I do lots and lots of development with the .NET platform, mainly because the corporations in the Cleveland area that have money to fund large projects are Microsoft shops.
I used to have a real problem with Microsoft development, back when it was all Windows 95; the tools were expensive, flaky, and unreliable. Since then, the tools have improved to an amazing degree; now I can write code that actually works consistently on more than one computer, and it’s not utterly ridiculous to run Windows on servers anymore. So there’s that.
But in just the last couple of days, I’ve gotten back into the Ruby on Rails environment. Partly, I’m jamming with my college homie Dave Stagner on his amazing Congruence product; and also, I had to update this old Perl script that I’ve been using for years to sort my incoming email.
Getting started on the latter, a Rails rewrite against an existing database, was illuminating. First of all, that Rails concept of “convention over configuration” can be a minor hassle when you have legacy data. My tables didn’t conform to the Rails standard of having a unique integer key named ID, and I wanted to fix that, and then I had to figure out how to get rake to rebuild my schema.rb file.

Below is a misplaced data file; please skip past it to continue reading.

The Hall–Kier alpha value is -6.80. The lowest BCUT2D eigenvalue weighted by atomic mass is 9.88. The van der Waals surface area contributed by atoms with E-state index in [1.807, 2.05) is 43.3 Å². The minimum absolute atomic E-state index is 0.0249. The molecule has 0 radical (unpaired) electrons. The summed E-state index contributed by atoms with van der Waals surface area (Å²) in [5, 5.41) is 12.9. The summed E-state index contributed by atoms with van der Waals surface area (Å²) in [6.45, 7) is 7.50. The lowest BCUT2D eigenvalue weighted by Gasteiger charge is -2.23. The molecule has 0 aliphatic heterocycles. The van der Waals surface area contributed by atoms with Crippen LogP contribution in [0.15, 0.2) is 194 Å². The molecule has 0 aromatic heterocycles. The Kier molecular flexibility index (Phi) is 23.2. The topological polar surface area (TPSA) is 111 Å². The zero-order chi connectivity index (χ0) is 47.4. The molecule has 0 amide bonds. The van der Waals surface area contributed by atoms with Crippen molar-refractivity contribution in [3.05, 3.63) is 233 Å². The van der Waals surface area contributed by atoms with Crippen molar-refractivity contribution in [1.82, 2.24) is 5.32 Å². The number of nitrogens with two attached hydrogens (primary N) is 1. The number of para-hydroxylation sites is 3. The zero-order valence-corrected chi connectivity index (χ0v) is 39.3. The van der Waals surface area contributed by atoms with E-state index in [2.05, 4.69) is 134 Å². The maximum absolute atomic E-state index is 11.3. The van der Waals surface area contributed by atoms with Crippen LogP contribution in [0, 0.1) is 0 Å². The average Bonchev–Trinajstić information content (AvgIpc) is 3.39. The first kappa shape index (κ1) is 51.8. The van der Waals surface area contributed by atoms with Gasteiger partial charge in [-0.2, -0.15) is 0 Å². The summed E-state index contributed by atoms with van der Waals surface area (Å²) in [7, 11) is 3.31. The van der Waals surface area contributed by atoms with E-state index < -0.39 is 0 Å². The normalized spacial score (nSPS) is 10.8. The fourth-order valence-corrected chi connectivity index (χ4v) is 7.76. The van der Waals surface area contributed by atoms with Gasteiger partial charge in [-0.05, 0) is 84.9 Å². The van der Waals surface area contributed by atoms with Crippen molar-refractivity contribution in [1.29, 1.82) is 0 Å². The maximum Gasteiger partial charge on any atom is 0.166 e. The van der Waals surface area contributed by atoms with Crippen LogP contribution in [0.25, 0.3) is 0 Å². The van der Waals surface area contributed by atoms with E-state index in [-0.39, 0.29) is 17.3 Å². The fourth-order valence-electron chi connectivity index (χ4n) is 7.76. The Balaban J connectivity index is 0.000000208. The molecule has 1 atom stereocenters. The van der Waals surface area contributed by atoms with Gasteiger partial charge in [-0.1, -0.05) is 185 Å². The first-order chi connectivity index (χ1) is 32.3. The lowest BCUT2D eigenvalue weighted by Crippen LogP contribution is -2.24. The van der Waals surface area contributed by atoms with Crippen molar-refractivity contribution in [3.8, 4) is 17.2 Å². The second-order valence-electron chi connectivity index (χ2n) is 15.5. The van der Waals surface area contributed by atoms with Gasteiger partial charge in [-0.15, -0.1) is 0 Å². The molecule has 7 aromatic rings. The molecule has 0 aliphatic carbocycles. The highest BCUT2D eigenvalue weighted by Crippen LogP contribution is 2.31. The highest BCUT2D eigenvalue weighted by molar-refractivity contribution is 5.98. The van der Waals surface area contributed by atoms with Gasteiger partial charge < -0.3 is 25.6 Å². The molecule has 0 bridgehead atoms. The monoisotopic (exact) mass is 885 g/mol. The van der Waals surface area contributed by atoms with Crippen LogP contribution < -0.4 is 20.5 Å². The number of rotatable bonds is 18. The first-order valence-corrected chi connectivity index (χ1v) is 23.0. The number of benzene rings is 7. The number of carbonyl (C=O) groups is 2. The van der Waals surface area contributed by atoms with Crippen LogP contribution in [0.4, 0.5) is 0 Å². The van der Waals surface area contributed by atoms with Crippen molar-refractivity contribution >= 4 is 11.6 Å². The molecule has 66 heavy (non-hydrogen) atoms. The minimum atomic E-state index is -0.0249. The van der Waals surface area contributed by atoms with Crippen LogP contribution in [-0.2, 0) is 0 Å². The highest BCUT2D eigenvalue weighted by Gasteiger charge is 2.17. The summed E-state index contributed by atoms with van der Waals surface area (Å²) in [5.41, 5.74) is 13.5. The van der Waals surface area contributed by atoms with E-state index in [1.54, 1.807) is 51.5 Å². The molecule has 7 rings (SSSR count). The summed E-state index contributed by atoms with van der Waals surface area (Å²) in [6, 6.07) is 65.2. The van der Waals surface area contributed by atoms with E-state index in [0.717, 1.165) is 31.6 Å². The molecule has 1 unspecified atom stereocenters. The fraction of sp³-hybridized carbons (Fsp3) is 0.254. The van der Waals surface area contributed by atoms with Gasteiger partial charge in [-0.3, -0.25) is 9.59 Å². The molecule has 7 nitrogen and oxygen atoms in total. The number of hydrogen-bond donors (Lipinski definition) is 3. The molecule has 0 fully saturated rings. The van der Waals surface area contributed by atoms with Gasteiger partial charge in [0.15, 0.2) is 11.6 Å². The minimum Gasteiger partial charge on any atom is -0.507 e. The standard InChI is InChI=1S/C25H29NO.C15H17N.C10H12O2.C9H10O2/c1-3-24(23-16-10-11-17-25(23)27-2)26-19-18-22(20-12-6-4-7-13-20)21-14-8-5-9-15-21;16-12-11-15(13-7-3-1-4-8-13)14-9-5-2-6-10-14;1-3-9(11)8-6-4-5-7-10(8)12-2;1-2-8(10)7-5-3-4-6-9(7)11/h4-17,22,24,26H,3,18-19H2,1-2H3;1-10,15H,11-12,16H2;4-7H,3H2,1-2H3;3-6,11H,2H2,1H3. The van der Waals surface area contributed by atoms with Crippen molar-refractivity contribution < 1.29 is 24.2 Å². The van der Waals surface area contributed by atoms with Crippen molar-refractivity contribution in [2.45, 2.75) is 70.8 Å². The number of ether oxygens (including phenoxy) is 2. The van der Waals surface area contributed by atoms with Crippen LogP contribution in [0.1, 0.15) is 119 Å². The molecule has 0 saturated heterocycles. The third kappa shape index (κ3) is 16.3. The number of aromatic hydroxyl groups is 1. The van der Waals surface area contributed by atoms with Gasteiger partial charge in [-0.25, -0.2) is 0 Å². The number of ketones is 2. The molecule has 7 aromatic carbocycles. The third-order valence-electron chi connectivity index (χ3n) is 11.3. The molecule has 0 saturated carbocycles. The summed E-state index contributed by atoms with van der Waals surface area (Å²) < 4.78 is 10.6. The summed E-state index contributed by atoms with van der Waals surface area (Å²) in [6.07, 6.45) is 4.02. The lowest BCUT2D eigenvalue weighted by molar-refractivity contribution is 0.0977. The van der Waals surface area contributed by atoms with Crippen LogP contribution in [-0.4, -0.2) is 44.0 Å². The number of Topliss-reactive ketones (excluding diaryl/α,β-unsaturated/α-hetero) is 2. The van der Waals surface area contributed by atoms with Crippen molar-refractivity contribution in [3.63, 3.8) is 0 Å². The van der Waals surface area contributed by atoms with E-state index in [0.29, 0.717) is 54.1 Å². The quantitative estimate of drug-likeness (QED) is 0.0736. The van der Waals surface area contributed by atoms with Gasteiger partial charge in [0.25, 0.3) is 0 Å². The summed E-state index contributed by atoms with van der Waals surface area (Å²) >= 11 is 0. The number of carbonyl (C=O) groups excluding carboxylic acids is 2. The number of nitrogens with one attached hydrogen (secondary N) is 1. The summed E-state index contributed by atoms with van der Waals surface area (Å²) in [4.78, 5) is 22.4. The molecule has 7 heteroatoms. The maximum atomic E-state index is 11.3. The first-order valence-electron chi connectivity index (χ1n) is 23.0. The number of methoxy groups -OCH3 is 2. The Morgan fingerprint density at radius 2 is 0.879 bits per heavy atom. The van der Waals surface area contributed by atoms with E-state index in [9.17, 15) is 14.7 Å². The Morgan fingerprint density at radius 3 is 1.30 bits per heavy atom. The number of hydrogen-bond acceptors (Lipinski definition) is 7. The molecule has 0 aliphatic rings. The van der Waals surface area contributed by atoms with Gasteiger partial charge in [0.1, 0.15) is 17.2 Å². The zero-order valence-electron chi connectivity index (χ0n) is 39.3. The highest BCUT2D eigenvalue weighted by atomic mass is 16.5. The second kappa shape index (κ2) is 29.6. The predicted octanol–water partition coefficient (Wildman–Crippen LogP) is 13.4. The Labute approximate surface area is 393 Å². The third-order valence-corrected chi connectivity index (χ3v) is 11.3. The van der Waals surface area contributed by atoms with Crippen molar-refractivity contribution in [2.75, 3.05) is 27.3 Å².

Beyond that, though, what I was most delighted by was the lack of pretense. Rails code generators simply work, and they solve the problem in the simplest way possible. So how does my new code find a key value in the database? It calls the find() method. How do I pull a SQL JOIN? I ask for the data and Active Record figures it out.
That may not sound like much, but I look back at most of the corporate .NET applications I’ve worked on in the past five years or so. Virtually all of them have at least three layers of code and DLLs. The way I’d pull a given record in my mail-sorting application, if I did it to modern corporate standards, would be to code a Search() method in the Data Abstraction Layer, then code a usage function in the Business Layer, and then figure that the Controller Layer would know how to use it. Under that Data Abstraction Layer would be a SQL call that–because of corporate policies–has to go through a custom stored procedure that I’d need to work on with database developers.
Even better than that? Each of those code layers has to be injectable, because in theory someone might want to replace the Data Access Layer with a different implementation, and they can’t possibly be expected to do an application rebuild that only takes 30 seconds or so. No, we have to have code that’s dispatched at runtime by an object broker.
You want to know why corporate projects take so long? That’s why.
The alternative, if you don’t want to drop it all and go with Rails, is to stop adding layers of indirection until you actually need them. It’s a lesson I really wish .NET shops would listen to.